Memorial to Jan Palach, Designed by John Hejduk, Unveiled in Prague

POSTED ON: January 27, 2016

Photo by Miroslav Cikán Photo by Miroslav Cikán Photo by Miroslav Cikán Photo by Miroslav Cikán
Photo by Miroslav Cikán

On Saturday, January 16, 2016, the Jan Palach Memorial by John Hejduk (AR ’50), founding dean of The Irwin S. Chanin School of Architecture, was unveiled in Prague, Czech Republic. The work, entitled House of the Suicide and House of the Mother of the Suicide, honors the Czech dissident Jan Palach, whose self-immolation in protest of the Soviet invasion of 1968 served as a galvanizing force against the communist government in Czechoslovakia.

The structures were first built in Atlanta by Georgia Tech students and alumni under the supervision of Professor James Williamson in 1990. They were also built as a temporary installation on the grounds of Prague Castle in 1991, in conjunction with a major exhibition of Hejduk’s work. The exhibition opening was attended by President Vaclav Havel and Shirley Temple Black, then U.S. Ambassador to the newly formed democracy of Czechoslovakia.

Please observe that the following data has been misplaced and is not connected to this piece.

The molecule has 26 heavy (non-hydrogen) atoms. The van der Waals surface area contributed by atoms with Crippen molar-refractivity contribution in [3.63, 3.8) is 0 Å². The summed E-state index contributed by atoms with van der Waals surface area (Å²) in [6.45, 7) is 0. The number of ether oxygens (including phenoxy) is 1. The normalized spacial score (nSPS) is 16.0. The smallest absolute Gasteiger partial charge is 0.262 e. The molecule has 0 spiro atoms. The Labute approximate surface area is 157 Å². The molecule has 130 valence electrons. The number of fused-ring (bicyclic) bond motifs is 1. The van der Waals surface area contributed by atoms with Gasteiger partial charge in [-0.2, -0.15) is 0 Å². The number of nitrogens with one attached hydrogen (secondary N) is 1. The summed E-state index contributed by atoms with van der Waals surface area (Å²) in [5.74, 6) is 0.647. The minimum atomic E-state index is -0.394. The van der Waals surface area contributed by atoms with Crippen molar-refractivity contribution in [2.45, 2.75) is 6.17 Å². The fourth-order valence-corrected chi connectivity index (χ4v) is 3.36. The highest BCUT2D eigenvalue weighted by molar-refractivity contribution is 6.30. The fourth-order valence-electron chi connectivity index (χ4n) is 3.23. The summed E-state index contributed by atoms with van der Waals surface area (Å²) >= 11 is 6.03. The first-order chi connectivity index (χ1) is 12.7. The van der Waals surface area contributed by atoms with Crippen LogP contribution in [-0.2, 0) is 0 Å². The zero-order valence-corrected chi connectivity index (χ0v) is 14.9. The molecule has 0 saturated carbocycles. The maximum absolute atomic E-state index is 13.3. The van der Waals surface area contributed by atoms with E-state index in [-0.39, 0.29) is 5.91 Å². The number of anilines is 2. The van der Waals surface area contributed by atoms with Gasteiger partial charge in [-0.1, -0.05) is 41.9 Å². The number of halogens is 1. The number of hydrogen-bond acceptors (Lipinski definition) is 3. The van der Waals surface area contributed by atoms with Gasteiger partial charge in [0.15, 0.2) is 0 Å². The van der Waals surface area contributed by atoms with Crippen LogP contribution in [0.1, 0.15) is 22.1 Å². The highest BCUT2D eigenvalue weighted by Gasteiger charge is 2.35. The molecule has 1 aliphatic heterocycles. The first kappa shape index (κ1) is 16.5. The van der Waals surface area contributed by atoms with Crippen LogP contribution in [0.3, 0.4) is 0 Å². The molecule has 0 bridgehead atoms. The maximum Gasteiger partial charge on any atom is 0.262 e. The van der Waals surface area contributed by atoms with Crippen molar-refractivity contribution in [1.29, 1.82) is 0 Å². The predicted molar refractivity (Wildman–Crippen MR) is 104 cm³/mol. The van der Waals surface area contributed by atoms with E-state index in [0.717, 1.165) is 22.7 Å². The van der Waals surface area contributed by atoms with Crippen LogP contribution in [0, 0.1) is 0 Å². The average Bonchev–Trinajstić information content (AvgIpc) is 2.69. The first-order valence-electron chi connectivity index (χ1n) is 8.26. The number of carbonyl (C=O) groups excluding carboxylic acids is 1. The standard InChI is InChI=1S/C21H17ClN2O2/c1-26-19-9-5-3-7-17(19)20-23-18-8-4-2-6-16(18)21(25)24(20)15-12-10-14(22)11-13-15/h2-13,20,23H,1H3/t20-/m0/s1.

Realized again twenty-five years later, and located at Jan Palach Square (formerly Red Army Square), this is the first time a John Hejduk structure will be located permanently in a public space anywhere in the world. A plaque at the base of the monument displays the poem The Funeral of Jan Palach, by David Shapiro, a former professor at The Irwin S. Chanin School of Architecture.

The opening ceremony on January 16 included presentations by representatives of the City of Prague, poet David Shapiro; James Williamson of Cornell University, who collaborated with Czech fabricators to realize House of the Suicide and House of the Mother of the Suicide; and Hejduk's daughter, Dr. Renata Hejduk.

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